In the May 10, 1940 issue of the Duke Chronicle, the opening line of a story about an upcoming Glenn Miller’s concert in Cameron Indoor Stadium, hinted at the rarity of such an event.
“A major dance band has finally been signed to appear at Duke University,” the article reads.
It continued to say that the show should “satisfy a campus that had been crying all year for this or a similar group.”
The Glenn Miller concert filled the brand-new arena, and Duke’s desire to attract musical star power to campus didn’t fade. In the 1940s, Duke was a regular stop for big band-era stars such as Benny Goodman and Duke graduate Les Brown. And in years since, a steady flow of marquee talent – from the Rolling Stones to Kendrick Lamar has played at Duke, creating thrills that last well after the last note has been played.
Rite of Spring
Kyle Fox, director of Creative Services for Duke University Center Activities and Events (UCAE), jokes that when his time at Duke is done, the only thing his children and potential future grandchildren will want to hear about are annual concerts Duke holds on the last day of class (LDOC).
“Anything else I will have done won’t be as cool,” Fox said.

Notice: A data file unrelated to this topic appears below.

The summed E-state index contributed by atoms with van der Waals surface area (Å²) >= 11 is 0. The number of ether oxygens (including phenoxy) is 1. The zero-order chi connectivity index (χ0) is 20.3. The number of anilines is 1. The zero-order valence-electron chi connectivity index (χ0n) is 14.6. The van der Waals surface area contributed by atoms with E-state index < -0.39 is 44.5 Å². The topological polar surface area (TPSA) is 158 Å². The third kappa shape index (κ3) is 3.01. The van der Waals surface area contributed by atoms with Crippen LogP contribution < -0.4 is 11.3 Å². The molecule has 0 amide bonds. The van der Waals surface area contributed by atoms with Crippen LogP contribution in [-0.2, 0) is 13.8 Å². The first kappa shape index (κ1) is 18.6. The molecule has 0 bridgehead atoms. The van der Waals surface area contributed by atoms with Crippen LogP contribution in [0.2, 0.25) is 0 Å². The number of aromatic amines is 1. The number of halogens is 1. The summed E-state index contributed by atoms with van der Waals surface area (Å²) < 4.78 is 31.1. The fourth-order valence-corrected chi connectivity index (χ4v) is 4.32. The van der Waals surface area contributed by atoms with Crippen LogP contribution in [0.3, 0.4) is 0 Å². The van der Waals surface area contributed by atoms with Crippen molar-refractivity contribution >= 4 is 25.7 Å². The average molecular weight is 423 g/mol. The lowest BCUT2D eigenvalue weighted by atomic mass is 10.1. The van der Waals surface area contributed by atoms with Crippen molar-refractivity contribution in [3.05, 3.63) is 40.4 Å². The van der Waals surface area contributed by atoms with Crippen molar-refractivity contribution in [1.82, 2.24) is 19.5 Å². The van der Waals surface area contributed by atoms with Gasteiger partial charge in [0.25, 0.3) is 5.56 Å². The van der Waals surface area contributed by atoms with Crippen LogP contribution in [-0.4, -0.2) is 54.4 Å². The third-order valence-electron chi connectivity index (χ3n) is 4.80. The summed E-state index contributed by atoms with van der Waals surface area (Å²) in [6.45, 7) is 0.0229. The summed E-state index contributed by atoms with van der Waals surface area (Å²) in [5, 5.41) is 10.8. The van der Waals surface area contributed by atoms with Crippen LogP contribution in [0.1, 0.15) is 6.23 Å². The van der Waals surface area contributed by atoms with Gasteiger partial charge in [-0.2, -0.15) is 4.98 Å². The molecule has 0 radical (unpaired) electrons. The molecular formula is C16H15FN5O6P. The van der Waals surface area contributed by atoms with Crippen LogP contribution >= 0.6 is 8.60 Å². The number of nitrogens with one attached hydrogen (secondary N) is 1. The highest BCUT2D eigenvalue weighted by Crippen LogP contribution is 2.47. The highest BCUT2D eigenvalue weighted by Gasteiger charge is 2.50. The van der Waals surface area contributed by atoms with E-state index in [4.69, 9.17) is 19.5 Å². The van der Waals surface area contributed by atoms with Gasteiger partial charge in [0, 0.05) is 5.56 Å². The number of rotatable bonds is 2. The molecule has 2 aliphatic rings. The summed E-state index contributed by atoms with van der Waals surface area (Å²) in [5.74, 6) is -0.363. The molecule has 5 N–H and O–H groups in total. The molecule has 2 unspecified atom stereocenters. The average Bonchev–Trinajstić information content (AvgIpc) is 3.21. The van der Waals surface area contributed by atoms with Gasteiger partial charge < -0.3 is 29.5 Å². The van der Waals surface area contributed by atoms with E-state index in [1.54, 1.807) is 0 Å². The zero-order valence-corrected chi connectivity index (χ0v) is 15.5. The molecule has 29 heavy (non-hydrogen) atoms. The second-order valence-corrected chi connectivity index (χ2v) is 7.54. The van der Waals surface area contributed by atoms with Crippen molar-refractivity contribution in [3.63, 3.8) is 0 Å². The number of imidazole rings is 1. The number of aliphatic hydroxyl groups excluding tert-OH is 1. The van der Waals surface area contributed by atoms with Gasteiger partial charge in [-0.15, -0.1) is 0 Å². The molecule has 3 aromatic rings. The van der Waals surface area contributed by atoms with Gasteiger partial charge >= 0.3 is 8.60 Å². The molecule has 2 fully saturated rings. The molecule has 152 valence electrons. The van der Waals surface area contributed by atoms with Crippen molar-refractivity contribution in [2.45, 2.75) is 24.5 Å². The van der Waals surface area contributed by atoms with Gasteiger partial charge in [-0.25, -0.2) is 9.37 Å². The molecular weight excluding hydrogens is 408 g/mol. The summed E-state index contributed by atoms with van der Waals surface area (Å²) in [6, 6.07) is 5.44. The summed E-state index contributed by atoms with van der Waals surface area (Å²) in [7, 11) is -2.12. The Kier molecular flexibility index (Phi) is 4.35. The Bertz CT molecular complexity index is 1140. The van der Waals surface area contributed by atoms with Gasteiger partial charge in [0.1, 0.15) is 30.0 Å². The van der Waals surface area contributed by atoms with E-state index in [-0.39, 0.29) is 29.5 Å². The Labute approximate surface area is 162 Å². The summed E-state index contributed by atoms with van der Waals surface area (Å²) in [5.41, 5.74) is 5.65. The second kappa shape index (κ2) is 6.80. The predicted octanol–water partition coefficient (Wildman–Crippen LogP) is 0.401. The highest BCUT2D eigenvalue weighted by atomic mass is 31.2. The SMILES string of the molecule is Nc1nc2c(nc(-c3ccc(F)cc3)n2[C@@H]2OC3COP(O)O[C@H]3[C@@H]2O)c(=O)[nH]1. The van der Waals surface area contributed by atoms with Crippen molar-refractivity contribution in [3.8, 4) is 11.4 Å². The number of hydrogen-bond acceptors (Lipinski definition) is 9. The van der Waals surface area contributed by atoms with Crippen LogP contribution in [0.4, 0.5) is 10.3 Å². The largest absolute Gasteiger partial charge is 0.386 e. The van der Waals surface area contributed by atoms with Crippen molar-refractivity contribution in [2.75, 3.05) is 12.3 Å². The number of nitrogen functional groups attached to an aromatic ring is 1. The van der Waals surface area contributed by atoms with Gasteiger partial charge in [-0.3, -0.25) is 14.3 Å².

For Fox, who’s been involved with putting on the LDOC show since 2006, and Tearria Beck-Scott, associate director for Student Engagement, Involvement with UCAE, who has worked behind the scenes on shows since 2015, the event has provided encounters with plenty of big names.
While there have been many springtime concerts through the years at Duke, the tradition of LDOC concerts began in the late 1990s. Through the years, the show on Abele Quad has featured headliners such as Run DMC, The Indigo Girls, The Roots, Wilco, Ludacris and Kendrick Lamar.
In 2004, Kanye West provided perhaps the most talked-about performance.
“That one has a mythology round it,” Beck-Scott said.
Already a well-known rapper and producer, West agreed to play the show several months before his debut solo album College Dropout – which eventually went triple-platinum and made West a household name – was released that February. By the time he arrived at Duke on April 21 – where he played a short set in front of a large crowd – he was one of music’s hottest stars.
And West brought along another performer who, at the time wasn’t widely known, but who eventually went on to become a star in his own right in John Legend.